For many people, the thought of being absurd in front of their colleagues, and especially their superiors, is a scary thing. Unless they trust superiors and other colleagues to take all ideas seriously rather than laugh, criticise or worse, most people will keep their more absurd (and hence creative) ideas to themselves. And without creativity, innovation simply will not happen.
What are the implications for leadership development?
Today’s leaders and managers have a responsibility to create a climate of psychological safety in order to facilitate the kind and openness and sharing of ideas that is essential for successful collaboration and teamwork.
Managers must encourage employees to be brave, speak up and voice their opinion and not respond by expressing anger, disapproval or criticism and run the risk of losing out on those essential creative ideas and opportunities for improvement.
Research from Amy Edmondson at Harvard Business School shows, however, that even when employees are embedded in an organisation with a strong culture, their perceptions of feeling safe to speak up, asking for help, or providing feedback tend to vary from department to department, and team to team.
When teams promote psychological safety, there is a free flow of ideas, which can lead to better outcomes
This can be a result of different management styles and behaviours that give different messages about the consequences of taking the interpersonal risks associated with willingly contributing.
In order to become better at “collaborative leadership”, managers must learn to value employees who engage in such behaviours – even though they may instinctively prefer employee silence and agreement with the status quo.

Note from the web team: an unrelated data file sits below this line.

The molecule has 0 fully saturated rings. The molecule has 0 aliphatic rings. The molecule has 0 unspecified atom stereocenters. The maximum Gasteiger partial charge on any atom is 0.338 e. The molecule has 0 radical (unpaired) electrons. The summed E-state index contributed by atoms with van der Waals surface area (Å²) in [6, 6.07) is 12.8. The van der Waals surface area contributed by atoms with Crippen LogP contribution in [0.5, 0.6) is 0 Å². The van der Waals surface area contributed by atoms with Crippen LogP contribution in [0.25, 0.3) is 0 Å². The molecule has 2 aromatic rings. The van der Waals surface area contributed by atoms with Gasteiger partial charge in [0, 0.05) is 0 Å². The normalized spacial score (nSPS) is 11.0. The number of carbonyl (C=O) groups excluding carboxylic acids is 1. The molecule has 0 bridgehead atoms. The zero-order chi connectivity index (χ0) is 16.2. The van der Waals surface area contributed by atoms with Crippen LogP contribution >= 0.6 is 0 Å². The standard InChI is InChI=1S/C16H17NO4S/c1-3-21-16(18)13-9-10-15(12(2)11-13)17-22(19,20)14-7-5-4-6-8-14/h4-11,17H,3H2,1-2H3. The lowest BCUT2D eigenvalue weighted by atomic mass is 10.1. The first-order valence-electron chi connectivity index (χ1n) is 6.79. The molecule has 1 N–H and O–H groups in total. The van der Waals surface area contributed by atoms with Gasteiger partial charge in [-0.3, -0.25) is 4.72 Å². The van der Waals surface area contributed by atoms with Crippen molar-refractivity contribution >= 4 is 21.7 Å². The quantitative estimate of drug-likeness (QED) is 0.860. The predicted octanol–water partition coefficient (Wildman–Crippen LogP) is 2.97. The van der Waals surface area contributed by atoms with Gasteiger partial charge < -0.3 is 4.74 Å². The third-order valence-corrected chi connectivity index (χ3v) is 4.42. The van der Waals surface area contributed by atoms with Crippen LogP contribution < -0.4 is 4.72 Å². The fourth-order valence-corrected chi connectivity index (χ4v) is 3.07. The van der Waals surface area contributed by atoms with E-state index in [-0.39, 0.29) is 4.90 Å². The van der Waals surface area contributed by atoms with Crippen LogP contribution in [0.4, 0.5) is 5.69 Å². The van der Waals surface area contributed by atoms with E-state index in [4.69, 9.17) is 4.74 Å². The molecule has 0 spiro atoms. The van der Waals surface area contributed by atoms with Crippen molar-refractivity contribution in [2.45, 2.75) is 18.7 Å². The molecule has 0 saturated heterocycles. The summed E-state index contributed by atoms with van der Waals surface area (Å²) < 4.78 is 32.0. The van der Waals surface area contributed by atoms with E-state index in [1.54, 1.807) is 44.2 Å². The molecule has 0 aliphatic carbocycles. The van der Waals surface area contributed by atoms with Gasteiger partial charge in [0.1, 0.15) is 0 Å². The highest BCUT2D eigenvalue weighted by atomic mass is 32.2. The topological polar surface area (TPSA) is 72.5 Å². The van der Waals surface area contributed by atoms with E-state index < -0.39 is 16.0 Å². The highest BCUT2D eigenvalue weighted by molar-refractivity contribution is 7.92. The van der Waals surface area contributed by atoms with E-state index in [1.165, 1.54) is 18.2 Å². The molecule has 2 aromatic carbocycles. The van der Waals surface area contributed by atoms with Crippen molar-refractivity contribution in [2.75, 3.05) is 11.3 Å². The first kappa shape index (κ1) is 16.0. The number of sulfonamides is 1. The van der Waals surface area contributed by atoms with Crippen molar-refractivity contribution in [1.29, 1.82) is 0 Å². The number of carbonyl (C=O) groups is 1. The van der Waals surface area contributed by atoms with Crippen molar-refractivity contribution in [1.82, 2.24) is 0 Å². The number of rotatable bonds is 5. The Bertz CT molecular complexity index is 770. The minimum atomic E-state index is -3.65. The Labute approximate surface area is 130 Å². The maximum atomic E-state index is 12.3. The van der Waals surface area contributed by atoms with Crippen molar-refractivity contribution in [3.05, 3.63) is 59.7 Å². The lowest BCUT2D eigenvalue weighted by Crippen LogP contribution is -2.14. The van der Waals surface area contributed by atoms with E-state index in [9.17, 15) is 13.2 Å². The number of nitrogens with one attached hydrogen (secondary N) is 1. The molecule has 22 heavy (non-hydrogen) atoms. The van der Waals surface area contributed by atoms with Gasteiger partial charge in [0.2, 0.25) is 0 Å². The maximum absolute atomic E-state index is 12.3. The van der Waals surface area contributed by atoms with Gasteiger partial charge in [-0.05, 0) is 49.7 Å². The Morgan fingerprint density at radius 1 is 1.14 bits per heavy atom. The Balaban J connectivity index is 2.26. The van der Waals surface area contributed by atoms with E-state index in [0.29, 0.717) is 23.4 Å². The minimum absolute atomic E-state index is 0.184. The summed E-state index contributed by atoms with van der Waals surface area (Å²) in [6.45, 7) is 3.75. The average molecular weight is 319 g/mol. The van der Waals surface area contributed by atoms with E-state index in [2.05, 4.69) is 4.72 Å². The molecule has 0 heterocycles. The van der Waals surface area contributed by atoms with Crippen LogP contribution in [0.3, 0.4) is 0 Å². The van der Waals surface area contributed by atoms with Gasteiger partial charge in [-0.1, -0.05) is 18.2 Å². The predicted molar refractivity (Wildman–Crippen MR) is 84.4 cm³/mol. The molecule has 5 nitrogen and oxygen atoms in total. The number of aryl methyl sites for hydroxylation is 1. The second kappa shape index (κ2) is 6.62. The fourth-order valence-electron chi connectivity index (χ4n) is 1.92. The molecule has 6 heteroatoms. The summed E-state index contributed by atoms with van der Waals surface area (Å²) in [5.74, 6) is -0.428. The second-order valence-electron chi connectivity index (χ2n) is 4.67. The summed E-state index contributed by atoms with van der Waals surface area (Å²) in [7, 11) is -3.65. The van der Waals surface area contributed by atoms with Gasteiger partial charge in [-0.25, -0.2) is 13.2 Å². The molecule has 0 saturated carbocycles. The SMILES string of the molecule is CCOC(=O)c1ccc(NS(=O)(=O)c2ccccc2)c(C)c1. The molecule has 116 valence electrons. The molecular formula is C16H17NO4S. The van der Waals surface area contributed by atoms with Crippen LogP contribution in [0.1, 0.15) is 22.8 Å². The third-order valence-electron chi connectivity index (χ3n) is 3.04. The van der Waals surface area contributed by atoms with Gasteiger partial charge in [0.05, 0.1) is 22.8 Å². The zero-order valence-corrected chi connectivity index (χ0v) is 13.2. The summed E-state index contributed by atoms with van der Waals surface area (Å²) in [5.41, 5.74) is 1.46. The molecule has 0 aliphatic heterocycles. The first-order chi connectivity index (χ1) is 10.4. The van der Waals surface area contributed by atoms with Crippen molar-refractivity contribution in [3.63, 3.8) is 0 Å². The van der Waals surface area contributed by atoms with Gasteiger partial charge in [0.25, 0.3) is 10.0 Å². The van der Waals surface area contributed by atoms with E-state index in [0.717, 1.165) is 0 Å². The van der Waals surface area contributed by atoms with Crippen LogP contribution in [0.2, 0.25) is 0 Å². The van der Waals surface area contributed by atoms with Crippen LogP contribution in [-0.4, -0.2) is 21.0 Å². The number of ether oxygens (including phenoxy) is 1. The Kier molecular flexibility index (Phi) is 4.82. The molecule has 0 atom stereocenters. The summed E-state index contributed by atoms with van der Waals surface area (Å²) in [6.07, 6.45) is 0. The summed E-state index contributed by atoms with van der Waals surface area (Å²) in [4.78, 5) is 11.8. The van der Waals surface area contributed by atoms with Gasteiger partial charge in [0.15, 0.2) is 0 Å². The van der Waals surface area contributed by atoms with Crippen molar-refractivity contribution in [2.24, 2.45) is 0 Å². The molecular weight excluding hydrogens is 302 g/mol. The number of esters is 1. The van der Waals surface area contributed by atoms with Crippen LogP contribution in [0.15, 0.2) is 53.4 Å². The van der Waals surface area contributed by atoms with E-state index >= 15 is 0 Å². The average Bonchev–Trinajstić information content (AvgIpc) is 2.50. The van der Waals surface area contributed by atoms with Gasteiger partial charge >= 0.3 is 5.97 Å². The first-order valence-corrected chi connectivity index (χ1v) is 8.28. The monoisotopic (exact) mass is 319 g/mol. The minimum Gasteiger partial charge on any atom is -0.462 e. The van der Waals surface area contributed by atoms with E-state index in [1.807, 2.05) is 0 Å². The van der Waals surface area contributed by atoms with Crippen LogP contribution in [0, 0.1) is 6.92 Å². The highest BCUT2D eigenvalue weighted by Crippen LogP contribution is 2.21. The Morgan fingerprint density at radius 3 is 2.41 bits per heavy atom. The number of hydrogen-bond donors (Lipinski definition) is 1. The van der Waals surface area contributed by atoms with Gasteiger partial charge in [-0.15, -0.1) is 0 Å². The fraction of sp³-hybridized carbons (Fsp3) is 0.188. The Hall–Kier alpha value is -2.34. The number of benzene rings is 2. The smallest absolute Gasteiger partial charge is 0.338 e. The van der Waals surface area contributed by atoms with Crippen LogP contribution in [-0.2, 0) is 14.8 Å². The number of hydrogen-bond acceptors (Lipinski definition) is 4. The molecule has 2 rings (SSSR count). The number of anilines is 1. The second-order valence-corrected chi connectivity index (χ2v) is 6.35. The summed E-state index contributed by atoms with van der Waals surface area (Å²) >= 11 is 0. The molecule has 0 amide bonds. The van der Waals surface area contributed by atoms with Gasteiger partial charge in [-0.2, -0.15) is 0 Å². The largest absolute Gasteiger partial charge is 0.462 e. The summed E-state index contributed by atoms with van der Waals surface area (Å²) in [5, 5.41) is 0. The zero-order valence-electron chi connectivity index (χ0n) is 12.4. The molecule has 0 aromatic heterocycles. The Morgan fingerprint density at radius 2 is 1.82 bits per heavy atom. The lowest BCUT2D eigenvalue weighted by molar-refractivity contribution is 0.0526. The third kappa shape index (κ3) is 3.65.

New behaviours and skills are necessary to confidently and comfortably lead collaboration and teamwork. Some of these include emotional intelligence to build trust and respect so employees will share, not hoard, information; open-dialogue skills to allow leaders to explore disagreements and talk through tension in a team, and situational humility to develop a personal-growth mindset and curiosity.
When managers value the employee who speaks up, who is not afraid to question existing practices and suggest new ideas, organisations are better able to improve, learn and enhance their innovation efforts. As these behaviours are interpersonally risky, psychological safety is needed to enable them, leading ultimately to greater innovation.
Gráinne Millar has over 20 years’ experience leading and facilitating collaborative projects and networks across the creative industries, culture, tourism, science and agri-food sectors. She holds a Master of Business from the IMI and is a faculty member on the Leading Strategy Execution programme.
More IMI Insights on psychological safety:
- Podcast: The Pathway to Psychological Safety with Laura Delizonna
- Infographic: Psychological Safety for the Future-Fit Leader
Edmondson, Amy C. (2004). Learning From Mistakes is Easier Said Than Done; Group and Organizational Influences on the Detection and Correction of Human Error, The Journal of Applied Behavioural Science, Vol. 40, No. 1.
Edmondson, Amy C. (2011). Strategies for Learning from Failure, Harvard Business Review.
Delizonna, L. (2017). High-Performing Teams Need Psychological Safety. Here’s How to Create It, Harvard Business Review.
Edmondson, Amy C. & Lei, Z. Psychological Safety: The History, Renaissance and Future of an Interpersonal Construct, Annual Review of Organizational Psychology and Organizational Behaviour.
Baumgartner, J. (2020). The Critical Role of Trust in the Innovation Process, Innovation Matters.